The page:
for our country. We`re getting a really good look at Mitt Romney. Mitt
Romney can`t hide. And Santorum is exposing the cultural belly of this
Republican Party that we ought to understand if we`re going to put a
Republican back in the White House.

CORN: This has been a much more revealing race than anybody
anticipated at the beginning. I think it`s certainly clear that his voters
are more motivated. He`s been to northern Michigan finding these pockets
of conservative voters who probably feel a lot of resentment towards elites
and buy everything he`s selling, while the people who come out for Romney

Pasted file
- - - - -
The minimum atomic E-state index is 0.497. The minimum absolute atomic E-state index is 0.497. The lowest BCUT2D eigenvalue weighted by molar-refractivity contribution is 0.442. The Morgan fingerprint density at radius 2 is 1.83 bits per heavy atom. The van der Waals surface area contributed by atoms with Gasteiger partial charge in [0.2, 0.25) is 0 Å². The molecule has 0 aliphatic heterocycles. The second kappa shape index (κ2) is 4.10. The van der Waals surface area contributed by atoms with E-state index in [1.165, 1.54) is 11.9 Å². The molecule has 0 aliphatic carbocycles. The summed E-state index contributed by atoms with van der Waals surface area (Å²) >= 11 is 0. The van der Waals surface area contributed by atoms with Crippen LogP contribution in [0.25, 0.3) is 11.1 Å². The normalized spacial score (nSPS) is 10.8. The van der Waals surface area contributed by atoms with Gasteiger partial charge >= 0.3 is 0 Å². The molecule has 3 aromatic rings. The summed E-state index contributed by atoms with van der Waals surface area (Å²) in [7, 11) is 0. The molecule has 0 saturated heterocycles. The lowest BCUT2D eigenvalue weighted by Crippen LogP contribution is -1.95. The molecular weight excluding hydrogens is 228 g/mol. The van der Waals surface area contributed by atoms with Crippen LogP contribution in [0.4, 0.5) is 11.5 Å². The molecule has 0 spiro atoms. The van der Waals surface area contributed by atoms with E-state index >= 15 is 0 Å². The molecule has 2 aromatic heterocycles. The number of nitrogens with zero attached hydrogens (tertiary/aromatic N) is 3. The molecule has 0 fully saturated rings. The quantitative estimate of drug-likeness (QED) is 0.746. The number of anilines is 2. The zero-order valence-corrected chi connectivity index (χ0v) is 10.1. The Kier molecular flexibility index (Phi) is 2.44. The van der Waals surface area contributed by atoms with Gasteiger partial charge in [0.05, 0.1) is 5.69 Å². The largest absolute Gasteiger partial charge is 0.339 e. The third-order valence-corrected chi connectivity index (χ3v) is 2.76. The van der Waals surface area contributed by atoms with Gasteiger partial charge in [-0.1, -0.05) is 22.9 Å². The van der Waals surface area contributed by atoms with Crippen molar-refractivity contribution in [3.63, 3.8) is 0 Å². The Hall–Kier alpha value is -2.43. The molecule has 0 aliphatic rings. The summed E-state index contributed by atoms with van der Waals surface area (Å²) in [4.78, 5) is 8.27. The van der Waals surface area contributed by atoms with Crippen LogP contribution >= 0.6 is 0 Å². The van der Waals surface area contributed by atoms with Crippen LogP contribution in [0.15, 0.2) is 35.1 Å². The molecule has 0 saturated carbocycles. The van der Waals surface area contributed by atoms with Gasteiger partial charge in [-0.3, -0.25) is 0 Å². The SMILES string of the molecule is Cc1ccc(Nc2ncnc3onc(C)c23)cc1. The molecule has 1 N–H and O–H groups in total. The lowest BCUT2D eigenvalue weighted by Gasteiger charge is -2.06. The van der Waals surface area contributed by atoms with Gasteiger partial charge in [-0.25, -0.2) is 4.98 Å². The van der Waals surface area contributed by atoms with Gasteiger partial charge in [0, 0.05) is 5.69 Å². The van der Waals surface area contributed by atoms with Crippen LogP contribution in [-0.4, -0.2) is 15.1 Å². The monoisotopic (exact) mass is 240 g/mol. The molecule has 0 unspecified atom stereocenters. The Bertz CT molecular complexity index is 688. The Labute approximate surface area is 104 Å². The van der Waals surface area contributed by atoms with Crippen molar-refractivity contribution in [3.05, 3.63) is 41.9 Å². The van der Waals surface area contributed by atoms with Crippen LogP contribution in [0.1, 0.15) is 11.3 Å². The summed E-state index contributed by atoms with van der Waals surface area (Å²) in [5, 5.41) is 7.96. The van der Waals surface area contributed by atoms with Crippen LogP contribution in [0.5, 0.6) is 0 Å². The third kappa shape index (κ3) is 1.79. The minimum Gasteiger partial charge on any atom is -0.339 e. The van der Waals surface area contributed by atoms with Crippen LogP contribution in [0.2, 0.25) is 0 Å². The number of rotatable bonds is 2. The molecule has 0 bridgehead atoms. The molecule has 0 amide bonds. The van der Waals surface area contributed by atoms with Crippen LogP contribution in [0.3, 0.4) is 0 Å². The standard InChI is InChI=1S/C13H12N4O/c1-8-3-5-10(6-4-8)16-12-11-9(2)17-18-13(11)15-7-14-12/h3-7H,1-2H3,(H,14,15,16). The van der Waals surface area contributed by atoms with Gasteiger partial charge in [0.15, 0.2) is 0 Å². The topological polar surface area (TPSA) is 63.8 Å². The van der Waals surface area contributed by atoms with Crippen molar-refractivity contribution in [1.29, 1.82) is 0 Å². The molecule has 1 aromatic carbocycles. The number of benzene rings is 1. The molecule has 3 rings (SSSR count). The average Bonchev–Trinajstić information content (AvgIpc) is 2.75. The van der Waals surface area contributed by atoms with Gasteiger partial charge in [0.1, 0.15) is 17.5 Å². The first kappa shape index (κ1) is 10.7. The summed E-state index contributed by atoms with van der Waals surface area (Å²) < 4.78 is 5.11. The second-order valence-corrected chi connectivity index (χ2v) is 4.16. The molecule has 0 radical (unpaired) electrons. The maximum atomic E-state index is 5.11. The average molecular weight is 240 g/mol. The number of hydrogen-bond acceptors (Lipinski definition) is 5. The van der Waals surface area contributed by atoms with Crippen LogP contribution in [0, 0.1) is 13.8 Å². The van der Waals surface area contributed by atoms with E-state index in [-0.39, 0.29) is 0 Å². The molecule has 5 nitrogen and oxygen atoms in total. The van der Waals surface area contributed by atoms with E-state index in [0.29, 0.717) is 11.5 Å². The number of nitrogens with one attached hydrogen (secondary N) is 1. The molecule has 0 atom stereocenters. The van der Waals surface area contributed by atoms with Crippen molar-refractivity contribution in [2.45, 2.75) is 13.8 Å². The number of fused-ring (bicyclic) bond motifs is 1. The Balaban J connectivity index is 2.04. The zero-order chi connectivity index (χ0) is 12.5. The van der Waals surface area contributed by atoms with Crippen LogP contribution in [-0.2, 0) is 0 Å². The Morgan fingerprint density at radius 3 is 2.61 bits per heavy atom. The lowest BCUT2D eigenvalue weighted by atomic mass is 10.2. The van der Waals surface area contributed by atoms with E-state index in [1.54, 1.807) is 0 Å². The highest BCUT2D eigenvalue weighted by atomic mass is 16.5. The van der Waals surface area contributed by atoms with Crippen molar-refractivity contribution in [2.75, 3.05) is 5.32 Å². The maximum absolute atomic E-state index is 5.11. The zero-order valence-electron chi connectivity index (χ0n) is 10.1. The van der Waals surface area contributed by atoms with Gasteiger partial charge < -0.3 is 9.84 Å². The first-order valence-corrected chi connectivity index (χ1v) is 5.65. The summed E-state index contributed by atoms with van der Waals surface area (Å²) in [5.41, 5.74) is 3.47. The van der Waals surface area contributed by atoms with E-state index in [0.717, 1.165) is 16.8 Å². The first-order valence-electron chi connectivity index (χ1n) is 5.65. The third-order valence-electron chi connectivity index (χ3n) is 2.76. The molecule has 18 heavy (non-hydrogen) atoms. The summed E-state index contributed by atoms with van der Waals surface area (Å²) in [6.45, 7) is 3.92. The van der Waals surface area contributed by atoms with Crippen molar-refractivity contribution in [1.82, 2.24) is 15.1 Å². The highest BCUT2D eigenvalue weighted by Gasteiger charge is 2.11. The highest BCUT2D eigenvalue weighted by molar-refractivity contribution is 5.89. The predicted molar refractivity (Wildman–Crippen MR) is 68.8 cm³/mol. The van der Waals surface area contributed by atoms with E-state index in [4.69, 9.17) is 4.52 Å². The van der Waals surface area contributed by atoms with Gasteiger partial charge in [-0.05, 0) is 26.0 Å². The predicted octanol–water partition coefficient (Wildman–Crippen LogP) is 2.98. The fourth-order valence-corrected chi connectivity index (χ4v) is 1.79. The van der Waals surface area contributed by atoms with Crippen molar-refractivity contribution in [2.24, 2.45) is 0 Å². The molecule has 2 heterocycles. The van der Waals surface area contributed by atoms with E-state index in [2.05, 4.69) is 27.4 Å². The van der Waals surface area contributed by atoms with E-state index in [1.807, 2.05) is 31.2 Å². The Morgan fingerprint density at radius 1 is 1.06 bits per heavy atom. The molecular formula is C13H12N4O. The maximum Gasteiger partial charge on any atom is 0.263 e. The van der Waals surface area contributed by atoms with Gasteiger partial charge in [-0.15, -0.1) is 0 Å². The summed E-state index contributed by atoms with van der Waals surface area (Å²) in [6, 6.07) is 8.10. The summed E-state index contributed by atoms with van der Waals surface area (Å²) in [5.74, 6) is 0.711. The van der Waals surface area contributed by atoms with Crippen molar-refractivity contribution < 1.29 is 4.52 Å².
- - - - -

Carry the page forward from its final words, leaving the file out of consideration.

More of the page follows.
are there--

(CROSSTALK)

MATTHEWS: What scares you more? I know you can`t answers this, Mark,
because you`re very analytical. But what scares you more, the belly
religiosity of the Republican Party, which is so theocratic, Santorum, or
the intellectual superiority, the moneyed, plutocratic mentality of Mitt
Romney? What scares you, David Corn, more? What would be more scary to
you?

(CROSSTALK)

CORN: This is another heart-stomach--

(CROSSTALK)

MATTHEWS: What scares you more, religious wildness or eliteness?

CORN: I think if the social conservatives of the type that Rick
Santorum is speaking to gain power, they will probably do more damage than
the plutocrats that Mitt Romney represents. But it`s a tossup.

MATTHEWS: I think the mentality is more frightening than the gut,
because you can always spot the--

(CROSSTALK)

MATTHEWS: Anyway thank you, Mark Halperin, for a great analysis,
because I believe it in as often.

Thank you, David Corn, for coming on.

Up next, just like "The Artist," that movie that won last night after